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Can't understand why ASCII value "SOH" ('1') added to my array

 
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Hello,

I'm facing a problem which I do not understand at all. I'm doing a program which extracts digits from a file. I will cut to the chase:
Every line in the file where I'm extracting the numbers from is as follows: "00:00:01,194 --> 00:00:02,255" which means a dialogue (from a movie/doc) starts at 1 second and 194 thousands and ends at 2 seconds with 255 thousands. My code is the following:


Using GDB, I can see that the first iteration runs fine. Every index of array "left" are properly filled with the digits. The issue comes after the second iteration (when row is 1) because I can see that the array "left" and "right" are cleared out by memset( ) but when it adds the first digit to the "left" array at index 0, index 1 gets populated with hex value 1 which is ASCII for "Start of Header" and I don't understand why. As an example, let's say we are working with the data from arr[1] because we are done with arr[0]:
The "left" array right now looks as follows because memset( ) was just executed:


Now, line 14 gets executed and is the digit '0', the if-else statements are checked and line 21 is executed... the "left" array now looks as follows:


Next character is also a '0', if-else statements are checked and the digit is added. Now the array is as follows:


The file (an .srt file) that I read with a FILE pointer:
   

Hope this helps!
 
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Have you verified where that \001 is in you file? Have you verified that all the characters in that file are ≤ 0xff? What is the encoding for your file? If you have any characters ≥ 0x100, or anything non‑ASCII, there is the possibility of an unexpected pairing.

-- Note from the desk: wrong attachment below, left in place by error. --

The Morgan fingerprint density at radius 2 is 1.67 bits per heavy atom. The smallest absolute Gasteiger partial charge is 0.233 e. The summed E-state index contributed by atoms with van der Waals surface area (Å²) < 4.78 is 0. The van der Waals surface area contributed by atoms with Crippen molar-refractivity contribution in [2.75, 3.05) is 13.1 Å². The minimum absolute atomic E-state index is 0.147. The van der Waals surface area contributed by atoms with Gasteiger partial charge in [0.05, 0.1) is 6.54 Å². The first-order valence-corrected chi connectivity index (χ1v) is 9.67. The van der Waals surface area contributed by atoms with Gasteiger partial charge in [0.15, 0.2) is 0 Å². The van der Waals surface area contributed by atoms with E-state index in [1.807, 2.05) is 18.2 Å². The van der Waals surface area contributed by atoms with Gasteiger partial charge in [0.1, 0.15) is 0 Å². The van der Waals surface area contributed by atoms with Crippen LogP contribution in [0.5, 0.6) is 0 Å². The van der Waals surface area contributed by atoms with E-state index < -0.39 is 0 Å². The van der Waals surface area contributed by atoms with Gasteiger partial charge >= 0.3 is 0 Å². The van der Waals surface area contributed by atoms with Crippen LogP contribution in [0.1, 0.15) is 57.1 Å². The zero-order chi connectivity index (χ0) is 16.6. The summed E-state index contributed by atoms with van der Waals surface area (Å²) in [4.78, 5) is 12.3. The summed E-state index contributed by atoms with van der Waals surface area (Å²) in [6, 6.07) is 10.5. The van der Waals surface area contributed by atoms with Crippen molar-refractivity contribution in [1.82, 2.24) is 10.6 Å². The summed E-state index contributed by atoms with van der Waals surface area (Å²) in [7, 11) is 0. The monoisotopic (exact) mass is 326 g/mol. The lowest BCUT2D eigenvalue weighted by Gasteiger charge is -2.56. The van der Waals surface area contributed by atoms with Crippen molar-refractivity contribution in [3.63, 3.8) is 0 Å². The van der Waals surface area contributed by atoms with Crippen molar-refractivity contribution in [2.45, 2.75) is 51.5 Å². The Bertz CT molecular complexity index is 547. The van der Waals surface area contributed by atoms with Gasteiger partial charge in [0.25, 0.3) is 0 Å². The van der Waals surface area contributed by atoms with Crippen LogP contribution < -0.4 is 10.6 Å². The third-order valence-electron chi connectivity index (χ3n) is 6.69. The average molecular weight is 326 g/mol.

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This is kind of gauche to me: "memset(left, '\0', 50)". If, as I presume, you mean for '\0' to stand for the octal byte value \000, I'd recommend that you follow common practice and write all 3 digits.

Although in actual fact, I'd simply code "memset(left, 0, 50)", as "0" is the universal nothing in C, signifying ASCII NUL, floating-point 0.0, and null pointer value (which, interestingly, on some systems is not actually address 0)..

Then again, I think that there may be a standard memset-equivalent that's explicitly intended to deal with character arrays. A character, after all, isn't always exactly one byte in the wider world.

As to getting a binary 1 for pass 1, my first instinct would be to see if the loop index was somehow getting pushed into a character.

But I think your code would probably be clearer (and easier to debug!) if you considered doing that central loop block using a switch statement.
 
Adrian Meneses
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Campbell Ritchie wrote:Have you verified where that \001 is in you file? Have you verified that all the characters in that file are ≤ 0xff? What is the encoding for your file? If you have any characters ≥ 0x100, or anything non‑ASCII, there is the possibility of an unexpected pairing.


This is a bit out of my scope, not sure what are you asking.
 
Adrian Meneses
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Tim Holloway wrote:This is kind of gauche to me: "memset(left, '\0', 50)". If, as I presume, you mean for '\0' to stand for the octal byte value \000, I'd recommend that you follow common practice and write all 3 digits.